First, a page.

Rubrics are the nexus of curriculum objectives, assessment, and instruction. Any discrepancies in the planning of these 3 major fields will become apparent in the rubric when it is time to evaluate the student. Consequently, creating a meaningful rubric is a challenging task for even the most skilled educator.
Hekademia and Virtual High School put a great deal of research and development into general rubric best practices and into specific strategies for implementing rubrics in Desire2Learn’s Brightspace integrated learning platform (ILP). I’m very excited to begin a multi-part series discussing these best practices and I’m keen to hear some of your thoughts on the matter.
Some of the topics will include:
- terminology and components of rubrics
- when to use a rubric and when not to
- developing criteria for rubric
- writing success descriptions
- developing points schemes for rubrics
- rubrics as a learning tool
- how to mark with a rubric
- creating rubrics in Desire2Learn’s Brightspace ILP
Let’s start with the basics and look at the components of a rubric.
Parts of a Rubric
Rubrics are just a chart that relates assignment expectations to student success. They are most commonly created with expectations on the y-axis and the student’s level of achievement on the x-axis. In this sense, the components of a rubric can be called anything you like: rows, columns, headings etc. However, because rubrics are educational tools, educational naming conventions apply and it’s important to be aware of them. Let’s look at the image below.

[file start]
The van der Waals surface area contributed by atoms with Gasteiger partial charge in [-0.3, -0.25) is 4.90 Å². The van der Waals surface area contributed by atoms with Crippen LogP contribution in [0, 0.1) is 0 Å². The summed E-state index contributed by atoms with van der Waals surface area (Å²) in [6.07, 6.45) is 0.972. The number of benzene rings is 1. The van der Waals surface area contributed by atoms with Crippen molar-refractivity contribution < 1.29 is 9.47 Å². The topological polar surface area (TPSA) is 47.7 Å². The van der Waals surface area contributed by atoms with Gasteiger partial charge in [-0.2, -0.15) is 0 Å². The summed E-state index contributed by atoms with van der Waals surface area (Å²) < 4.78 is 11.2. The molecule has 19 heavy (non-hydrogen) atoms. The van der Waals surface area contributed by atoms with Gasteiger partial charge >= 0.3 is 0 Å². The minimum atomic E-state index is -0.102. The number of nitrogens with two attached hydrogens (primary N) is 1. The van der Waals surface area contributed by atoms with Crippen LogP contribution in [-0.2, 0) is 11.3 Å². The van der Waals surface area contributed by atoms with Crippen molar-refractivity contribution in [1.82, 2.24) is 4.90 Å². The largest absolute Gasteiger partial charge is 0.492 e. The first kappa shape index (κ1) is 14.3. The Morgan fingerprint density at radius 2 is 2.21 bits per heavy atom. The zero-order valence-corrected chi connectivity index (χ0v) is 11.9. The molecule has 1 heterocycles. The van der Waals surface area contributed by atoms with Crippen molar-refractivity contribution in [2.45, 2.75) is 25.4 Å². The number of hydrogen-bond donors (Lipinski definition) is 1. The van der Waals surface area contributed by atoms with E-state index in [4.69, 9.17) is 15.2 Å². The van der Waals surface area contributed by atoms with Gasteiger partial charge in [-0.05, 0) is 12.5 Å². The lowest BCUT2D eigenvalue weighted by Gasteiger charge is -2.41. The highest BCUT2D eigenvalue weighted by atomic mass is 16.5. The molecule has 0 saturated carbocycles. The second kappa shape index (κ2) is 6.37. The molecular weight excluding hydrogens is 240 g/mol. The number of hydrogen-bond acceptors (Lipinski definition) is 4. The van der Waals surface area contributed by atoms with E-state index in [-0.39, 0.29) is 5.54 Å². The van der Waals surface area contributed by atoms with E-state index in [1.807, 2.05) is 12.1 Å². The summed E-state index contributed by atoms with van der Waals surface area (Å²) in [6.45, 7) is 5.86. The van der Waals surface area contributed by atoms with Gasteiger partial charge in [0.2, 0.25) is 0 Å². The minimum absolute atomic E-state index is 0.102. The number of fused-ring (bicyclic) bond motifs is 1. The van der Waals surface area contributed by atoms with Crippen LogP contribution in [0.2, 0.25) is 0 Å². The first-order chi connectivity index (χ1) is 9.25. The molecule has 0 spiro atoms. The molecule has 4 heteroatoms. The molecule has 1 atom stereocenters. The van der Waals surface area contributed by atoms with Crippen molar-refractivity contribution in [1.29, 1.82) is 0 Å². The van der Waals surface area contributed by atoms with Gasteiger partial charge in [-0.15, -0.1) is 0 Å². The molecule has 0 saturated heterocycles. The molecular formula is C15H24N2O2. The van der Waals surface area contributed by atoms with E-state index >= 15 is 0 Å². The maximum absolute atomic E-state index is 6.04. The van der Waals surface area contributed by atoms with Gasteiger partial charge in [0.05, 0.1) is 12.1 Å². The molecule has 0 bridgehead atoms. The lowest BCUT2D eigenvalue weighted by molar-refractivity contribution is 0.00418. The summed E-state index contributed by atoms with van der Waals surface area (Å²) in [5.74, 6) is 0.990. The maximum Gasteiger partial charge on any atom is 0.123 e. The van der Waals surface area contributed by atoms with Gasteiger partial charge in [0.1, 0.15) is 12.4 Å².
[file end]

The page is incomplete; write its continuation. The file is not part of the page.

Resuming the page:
The columns of a rubric are called levels. This terminology is used widely in education, and there is very little disagreement here. The levels of the rubric describe varying descriptions of student success. There are a number of ways to set up the levels in the rubric. This task will be discussed in a future blog post.
The rows of a rubric are most commonly referred to as criteria, but may also be referred to as dimensions. Personally, I prefer the term criteria because each criteria describes an element that is critical to success on the assignment. We will discuss how to select criteria a little later.
Descriptors are the fields or boxes in the rubric where levels and criteria intersect. These boxes are also called level descriptors or success descriptors. People also use the terms description and descriptors interchangeably. A descriptor is a description of student success on criteria at a specific level.
If we dig a little deeper there is one more level of organization on rubrics. Inside a descriptor there are several criteria defining success at that level. Criteria inside a descriptor are referred to as success criteria. This term is less widely used in education. I, however, feel that it’s important to identify these criteria inside a descriptor because, depending on the type of assessment and where the assessment is in a learning progression, rubric criteria (rows) can be demoted to success criteria in a descriptor. This concept can be confusing at first. We’ll talk more about this later.
At the bottom of the rubric is the overall score row. In this case, the row is a product of the Brightspace ILP, but many educators often include an overall score row to help them summarize the rubric.
There’s a lot more to talk about in this little rubric, but we will get to it in time. I hope you enjoyed this introduction to rubrics. Have I missed any rubric terms? Is there a difference of opinion on these terms?